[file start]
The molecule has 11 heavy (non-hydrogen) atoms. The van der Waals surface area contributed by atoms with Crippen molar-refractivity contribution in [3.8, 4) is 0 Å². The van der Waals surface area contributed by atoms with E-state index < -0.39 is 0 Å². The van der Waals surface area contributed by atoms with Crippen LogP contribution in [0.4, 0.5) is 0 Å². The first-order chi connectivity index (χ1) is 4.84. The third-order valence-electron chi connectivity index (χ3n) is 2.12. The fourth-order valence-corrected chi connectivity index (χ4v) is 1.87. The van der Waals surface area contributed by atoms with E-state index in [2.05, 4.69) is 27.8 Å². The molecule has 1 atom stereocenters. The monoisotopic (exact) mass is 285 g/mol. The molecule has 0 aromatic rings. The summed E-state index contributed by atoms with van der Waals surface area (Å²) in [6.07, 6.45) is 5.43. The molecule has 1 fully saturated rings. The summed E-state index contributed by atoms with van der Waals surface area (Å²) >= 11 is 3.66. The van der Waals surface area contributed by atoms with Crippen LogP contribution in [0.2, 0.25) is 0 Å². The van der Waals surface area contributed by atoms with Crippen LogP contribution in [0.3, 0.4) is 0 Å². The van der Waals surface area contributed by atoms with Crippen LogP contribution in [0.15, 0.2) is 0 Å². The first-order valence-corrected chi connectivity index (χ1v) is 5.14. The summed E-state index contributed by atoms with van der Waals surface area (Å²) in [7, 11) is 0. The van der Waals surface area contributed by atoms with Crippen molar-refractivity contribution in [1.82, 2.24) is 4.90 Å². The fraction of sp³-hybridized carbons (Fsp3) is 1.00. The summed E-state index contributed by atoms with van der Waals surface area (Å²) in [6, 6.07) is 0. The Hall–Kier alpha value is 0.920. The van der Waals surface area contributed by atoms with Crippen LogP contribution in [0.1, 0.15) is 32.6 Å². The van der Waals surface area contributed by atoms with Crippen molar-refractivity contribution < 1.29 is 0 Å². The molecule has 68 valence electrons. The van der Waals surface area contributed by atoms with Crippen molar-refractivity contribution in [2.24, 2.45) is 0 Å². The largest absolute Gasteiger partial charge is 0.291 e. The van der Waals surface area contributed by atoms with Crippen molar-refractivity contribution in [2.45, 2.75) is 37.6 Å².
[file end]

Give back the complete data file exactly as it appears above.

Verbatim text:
The molecule has 11 heavy (non-hydrogen) atoms. The van der Waals surface area contributed by atoms with Crippen molar-refractivity contribution in [3.8, 4) is 0 Å². The van der Waals surface area contributed by atoms with E-state index < -0.39 is 0 Å². The van der Waals surface area contributed by atoms with Crippen LogP contribution in [0.4, 0.5) is 0 Å². The first-order chi connectivity index (χ1) is 4.84. The third-order valence-electron chi connectivity index (χ3n) is 2.12. The fourth-order valence-corrected chi connectivity index (χ4v) is 1.87. The van der Waals surface area contributed by atoms with E-state index in [2.05, 4.69) is 27.8 Å². The molecule has 1 atom stereocenters. The monoisotopic (exact) mass is 285 g/mol. The molecule has 0 aromatic rings. The summed E-state index contributed by atoms with van der Waals surface area (Å²) in [6.07, 6.45) is 5.43. The molecule has 1 fully saturated rings. The summed E-state index contributed by atoms with van der Waals surface area (Å²) >= 11 is 3.66. The van der Waals surface area contributed by atoms with Crippen LogP contribution in [0.2, 0.25) is 0 Å². The van der Waals surface area contributed by atoms with Crippen LogP contribution in [0.3, 0.4) is 0 Å². The van der Waals surface area contributed by atoms with Crippen LogP contribution in [0.15, 0.2) is 0 Å². The first-order valence-corrected chi connectivity index (χ1v) is 5.14. The summed E-state index contributed by atoms with van der Waals surface area (Å²) in [7, 11) is 0. The van der Waals surface area contributed by atoms with Crippen molar-refractivity contribution in [1.82, 2.24) is 4.90 Å². The fraction of sp³-hybridized carbons (Fsp3) is 1.00. The summed E-state index contributed by atoms with van der Waals surface area (Å²) in [6, 6.07) is 0. The Hall–Kier alpha value is 0.920. The van der Waals surface area contributed by atoms with Crippen LogP contribution in [0.1, 0.15) is 32.6 Å². The van der Waals surface area contributed by atoms with Crippen molar-refractivity contribution < 1.29 is 0 Å². The molecule has 68 valence electrons. The van der Waals surface area contributed by atoms with Crippen molar-refractivity contribution in [2.24, 2.45) is 0 Å². The largest absolute Gasteiger partial charge is 0.291 e. The van der Waals surface area contributed by atoms with Crippen molar-refractivity contribution in [2.45, 2.75) is 37.6 Å².